I hope you’re having a relaxed and happy Labor Day. I’m almost giddy with excitement. I took…
Wait for it…
I took a nap.
Maybe that doesn’t sound like a big deal to you, but I have to tell you that between one thing and another, I didn’t nap (excluding illnesses) for almost fourteen years. If you’ve been around here for a while, and you’re the astute type, you may have noticed that is quite nearly the age of my eldest son. This is not a coincidence.
I was a napper before children, and my specialty was the power nap. Fifteen or twenty minutes on a couch with a comfortable blanket was all it took to pick me up when I started wilting.
When my eldest was almost a year old, we became pregnant for our second son. That little pink line on the pregnancy test spelled cuddles but also doom for my naps for many years.
One kid you can make to take a nap. Two kids?
Well, all I can say is good luck if you’re bent on getting your little ones to nap without medication. And I was.
The point is this… My baby is now six years old and will be turning seven this fall.
I’m bringing back the power nap. The now twenty to thirty minute power nap (I’m older and tired-er with five kids) is what’s getting me through canning season and the buckets and bushels and boxes of produce I’m putting up like a little old ant for the winter while my grasshopper kids get in their last day of summer vacation.
The nap gets a little assist from recipes like the one I’m sharing today that require almost no special equipment, no canning whatsoever, and so little effort that it almost makes itself. My farmers’ market compatriot and friend, Halle Reed, of Vandermark Farms in Scio, New York provided me with almost a bushel of various bell peppers that couldn’t make it to another market.
Almost as valuably, she also told me how she preserved the peppers (and that she already had more than plenty up for the winter.) She said to cut the good pieces away from the core and toss ’em on the grill. She went on to instruct me to stuff them into canning jars, heat olive oil and pour the olive oil over the peppers, then lid and refrigerate them.
And to think all this time all I did was sautee and freeze them. Thank you, Halle!
The beauty of this recipe is multi-faceted:
It takes very little hands on time to prepare this recipe and you don’ t need a canner to do it. (Yes, I have a canner, but it’s nice to let the thing rest for a few hours this time of year.)
You have roasted peppers in the refrigerator to use on a whim. Say hello to roasted red pepper, smoked bleu cheese and garlic stuffed kalamata pizzas, or roasted red pepper pasta, or grilled chicken and roasted bell pepper sandwiches. Hubba hubba.
Yes you have peppers, but look at the medium in which those peppers are swimming. See all that beautiful olive oil? That is a pantry staple in itself.
Brush the flavoured oil on pizza crusts, on bread for some pretty spectacular garlic bread, use it to sautee vegetables or drizzle a little over a salad. The possibilities are almost limitless.
I’m not going to give you exact quantities of peppers and olive oil, because honestly? It all depends.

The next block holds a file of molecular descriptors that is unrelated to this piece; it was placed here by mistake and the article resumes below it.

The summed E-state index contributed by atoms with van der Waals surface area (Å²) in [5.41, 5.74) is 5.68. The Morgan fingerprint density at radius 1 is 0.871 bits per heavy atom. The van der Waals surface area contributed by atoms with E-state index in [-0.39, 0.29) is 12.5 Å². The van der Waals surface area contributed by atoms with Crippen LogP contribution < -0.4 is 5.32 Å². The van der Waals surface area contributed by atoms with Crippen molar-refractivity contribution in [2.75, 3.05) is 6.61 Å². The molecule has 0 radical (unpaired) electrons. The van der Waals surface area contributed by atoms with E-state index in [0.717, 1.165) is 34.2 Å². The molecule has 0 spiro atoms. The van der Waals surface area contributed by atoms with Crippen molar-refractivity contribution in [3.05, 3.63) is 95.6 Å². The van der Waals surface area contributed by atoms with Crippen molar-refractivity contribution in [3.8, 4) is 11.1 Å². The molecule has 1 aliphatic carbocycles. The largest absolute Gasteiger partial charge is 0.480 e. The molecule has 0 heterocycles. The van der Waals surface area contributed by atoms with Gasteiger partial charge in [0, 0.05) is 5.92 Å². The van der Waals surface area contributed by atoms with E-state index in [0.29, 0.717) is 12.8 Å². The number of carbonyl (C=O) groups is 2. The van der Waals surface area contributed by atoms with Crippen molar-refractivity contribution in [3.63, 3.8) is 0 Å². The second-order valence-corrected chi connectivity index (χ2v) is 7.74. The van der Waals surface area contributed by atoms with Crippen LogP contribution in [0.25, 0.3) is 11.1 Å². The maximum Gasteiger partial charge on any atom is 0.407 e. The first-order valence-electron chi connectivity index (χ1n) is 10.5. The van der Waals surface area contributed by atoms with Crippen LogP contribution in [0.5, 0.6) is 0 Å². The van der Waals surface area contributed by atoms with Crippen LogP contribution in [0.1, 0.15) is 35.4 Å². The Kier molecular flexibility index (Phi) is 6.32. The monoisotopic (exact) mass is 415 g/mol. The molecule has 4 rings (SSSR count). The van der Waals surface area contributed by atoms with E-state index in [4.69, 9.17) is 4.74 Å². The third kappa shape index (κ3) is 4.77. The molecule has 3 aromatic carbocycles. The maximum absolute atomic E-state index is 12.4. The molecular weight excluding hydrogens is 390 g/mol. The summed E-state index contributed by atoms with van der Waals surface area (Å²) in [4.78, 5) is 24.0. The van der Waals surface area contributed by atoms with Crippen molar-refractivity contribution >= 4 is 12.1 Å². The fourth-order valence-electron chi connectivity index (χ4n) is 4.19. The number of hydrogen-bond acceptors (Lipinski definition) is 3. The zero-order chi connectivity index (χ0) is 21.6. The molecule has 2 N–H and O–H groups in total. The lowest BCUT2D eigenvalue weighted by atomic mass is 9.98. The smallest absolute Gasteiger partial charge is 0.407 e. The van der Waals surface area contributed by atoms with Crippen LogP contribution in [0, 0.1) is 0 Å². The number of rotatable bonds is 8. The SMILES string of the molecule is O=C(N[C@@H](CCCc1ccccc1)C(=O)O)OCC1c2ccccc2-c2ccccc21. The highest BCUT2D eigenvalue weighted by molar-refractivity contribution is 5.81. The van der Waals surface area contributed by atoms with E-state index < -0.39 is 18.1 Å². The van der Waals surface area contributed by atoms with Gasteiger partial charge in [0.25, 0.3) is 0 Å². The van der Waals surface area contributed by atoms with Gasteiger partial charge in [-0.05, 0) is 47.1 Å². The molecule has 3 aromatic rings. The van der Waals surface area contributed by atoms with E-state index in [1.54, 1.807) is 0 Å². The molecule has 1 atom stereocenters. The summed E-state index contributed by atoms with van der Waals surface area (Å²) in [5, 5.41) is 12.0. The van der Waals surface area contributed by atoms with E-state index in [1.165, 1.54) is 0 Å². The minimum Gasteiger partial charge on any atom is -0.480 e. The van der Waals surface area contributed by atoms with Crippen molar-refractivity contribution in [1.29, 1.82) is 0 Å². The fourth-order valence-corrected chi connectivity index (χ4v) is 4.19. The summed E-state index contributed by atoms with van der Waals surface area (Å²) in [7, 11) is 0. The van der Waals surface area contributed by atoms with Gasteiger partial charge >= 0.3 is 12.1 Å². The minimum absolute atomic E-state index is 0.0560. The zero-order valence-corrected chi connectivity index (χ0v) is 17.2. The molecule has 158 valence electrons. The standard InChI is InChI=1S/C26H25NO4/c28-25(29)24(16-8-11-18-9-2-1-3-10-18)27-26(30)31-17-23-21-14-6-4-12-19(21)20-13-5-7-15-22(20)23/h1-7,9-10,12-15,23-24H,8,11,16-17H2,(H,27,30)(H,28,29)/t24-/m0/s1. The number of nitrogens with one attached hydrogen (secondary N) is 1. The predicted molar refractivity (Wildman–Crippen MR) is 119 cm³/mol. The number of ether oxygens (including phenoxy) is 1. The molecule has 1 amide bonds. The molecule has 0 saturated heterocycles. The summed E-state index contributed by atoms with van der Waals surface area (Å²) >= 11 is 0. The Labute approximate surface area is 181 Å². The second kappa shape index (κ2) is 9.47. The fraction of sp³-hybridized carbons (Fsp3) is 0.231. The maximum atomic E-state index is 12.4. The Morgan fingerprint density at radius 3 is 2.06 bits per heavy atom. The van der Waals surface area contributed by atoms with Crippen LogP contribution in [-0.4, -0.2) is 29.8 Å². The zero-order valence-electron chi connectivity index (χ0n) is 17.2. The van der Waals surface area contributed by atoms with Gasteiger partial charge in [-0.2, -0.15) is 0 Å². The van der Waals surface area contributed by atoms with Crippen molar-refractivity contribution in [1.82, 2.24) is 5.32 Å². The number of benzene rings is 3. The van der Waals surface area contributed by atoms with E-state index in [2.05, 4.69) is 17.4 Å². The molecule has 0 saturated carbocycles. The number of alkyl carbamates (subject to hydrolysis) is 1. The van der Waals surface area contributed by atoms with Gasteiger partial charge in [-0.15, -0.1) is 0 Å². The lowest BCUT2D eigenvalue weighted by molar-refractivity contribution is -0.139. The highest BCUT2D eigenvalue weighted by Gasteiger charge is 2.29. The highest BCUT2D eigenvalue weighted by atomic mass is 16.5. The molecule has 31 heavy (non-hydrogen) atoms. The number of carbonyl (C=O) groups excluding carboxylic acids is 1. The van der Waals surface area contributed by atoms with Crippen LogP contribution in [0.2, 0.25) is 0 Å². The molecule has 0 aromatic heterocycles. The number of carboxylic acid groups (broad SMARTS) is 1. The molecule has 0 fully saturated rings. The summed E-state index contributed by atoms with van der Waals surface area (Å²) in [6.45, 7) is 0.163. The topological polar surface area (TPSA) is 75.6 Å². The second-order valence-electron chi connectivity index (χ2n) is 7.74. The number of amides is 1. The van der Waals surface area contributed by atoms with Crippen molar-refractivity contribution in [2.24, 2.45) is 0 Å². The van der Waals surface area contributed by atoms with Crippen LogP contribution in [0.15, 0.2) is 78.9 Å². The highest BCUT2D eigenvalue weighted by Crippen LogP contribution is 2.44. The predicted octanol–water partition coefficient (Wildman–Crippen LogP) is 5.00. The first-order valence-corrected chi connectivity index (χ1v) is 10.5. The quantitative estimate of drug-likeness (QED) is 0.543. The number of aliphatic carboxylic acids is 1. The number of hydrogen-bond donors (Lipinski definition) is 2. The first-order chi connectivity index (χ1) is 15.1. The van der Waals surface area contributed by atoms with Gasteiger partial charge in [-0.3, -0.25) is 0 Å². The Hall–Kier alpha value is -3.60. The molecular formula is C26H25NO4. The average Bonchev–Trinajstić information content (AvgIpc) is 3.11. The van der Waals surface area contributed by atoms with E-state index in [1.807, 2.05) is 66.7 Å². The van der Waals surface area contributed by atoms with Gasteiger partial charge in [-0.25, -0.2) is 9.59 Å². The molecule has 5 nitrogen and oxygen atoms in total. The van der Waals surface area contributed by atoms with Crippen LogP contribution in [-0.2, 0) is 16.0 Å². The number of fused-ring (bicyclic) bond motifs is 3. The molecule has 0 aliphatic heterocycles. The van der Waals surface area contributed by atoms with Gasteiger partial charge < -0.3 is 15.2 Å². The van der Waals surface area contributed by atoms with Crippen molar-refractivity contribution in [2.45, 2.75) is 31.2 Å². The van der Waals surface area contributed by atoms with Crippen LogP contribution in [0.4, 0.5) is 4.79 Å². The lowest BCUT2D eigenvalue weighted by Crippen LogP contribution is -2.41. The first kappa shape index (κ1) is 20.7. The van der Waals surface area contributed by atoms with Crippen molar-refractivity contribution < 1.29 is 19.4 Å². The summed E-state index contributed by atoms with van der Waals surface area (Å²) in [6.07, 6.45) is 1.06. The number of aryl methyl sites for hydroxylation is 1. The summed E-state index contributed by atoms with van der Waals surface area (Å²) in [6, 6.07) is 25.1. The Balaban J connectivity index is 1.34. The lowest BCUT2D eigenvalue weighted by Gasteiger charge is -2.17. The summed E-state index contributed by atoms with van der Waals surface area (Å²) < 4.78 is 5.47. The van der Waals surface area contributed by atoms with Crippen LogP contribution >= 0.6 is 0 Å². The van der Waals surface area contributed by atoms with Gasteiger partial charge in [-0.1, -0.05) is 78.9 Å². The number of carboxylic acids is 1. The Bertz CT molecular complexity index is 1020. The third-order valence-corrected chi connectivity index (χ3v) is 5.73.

I started with almost a bushel of multi-colour peppers. Some of them had parts that needed to be trimmed away, and my final yield was exactly one half-gallon jar, one quart jar, and one pint jar. It took about four cups of olive oil to submerge the roasted peppers. This will vary, though, so be prepared to have more or less.
There are loads of peppers still out there at markets, folks. Go on! Lay your hands on a big old box of them and get a jar of this in your refrigerator. You’ll be so glad you did!
Fire Roasted Red Peppers Preserved in Olive OilRate Recipe
- Red or multi-colour bell peppers
- 1-2 cloves of garlic peeled and thinly sliced
- pure olive oil not extra virgin
- Preheat your grill to medium high.
- Stand a bell pepper on its bottom on your cutting board. Use a sharp knife to cut slabs of pepper away from the seedy stem and core. Discard the cores and set the pepper pieces in a bowl. Repeat until you've prepared all of your peppers this way.
- Lay the pepper pieces, skin side down, on the heated grill. Grill until the skin is blistered and black, flip the pieces and cook for just 1 minute. Transfer the cooked pieces to a 9-inch x 13-inch rimmed baking dish. Cover gently with plastic wrap or foil and let them cool until they are easy to handle, about 20 minutes.
- Put a wide-mouthed canning funnel into a large jar, drop the slices of garlic into the jar and set it near your work station on the counter. Slough the blistered, blackened skin off of each pepper slice, then slide the slice into the jar via the funnel. Repeat until you've done all of the pepper slices. Don't cram the peppers in, they will compact themselves sufficiently and you want to leave room for the oil to circulate.
- Heat some olive oil in a heavy-bottomed saucepan over medium heat until it registers 200°F on an instant read thermometer. Ladle the olive oil into the canning funnel until the peppers are completely submerged. Use a long chopstick or skewer to slide down the sides of the jar to release air bubbles. Add more oil to keep the peppers covered if necessary. Add a new two-piece lid to the jar and let cool for about an hour before sticking into the refrigerator.
- These peppers will keep for 3 months as long as they are properly refrigerated. For longer storage, transfer the peppers and their oil to a zipper top bag and freeze for up to a year.
Nutritional information is an estimate and provided to you as a courtesy. You should calculate the nutritional information with the actual ingredients used in your recipe using your preferred nutrition calculator.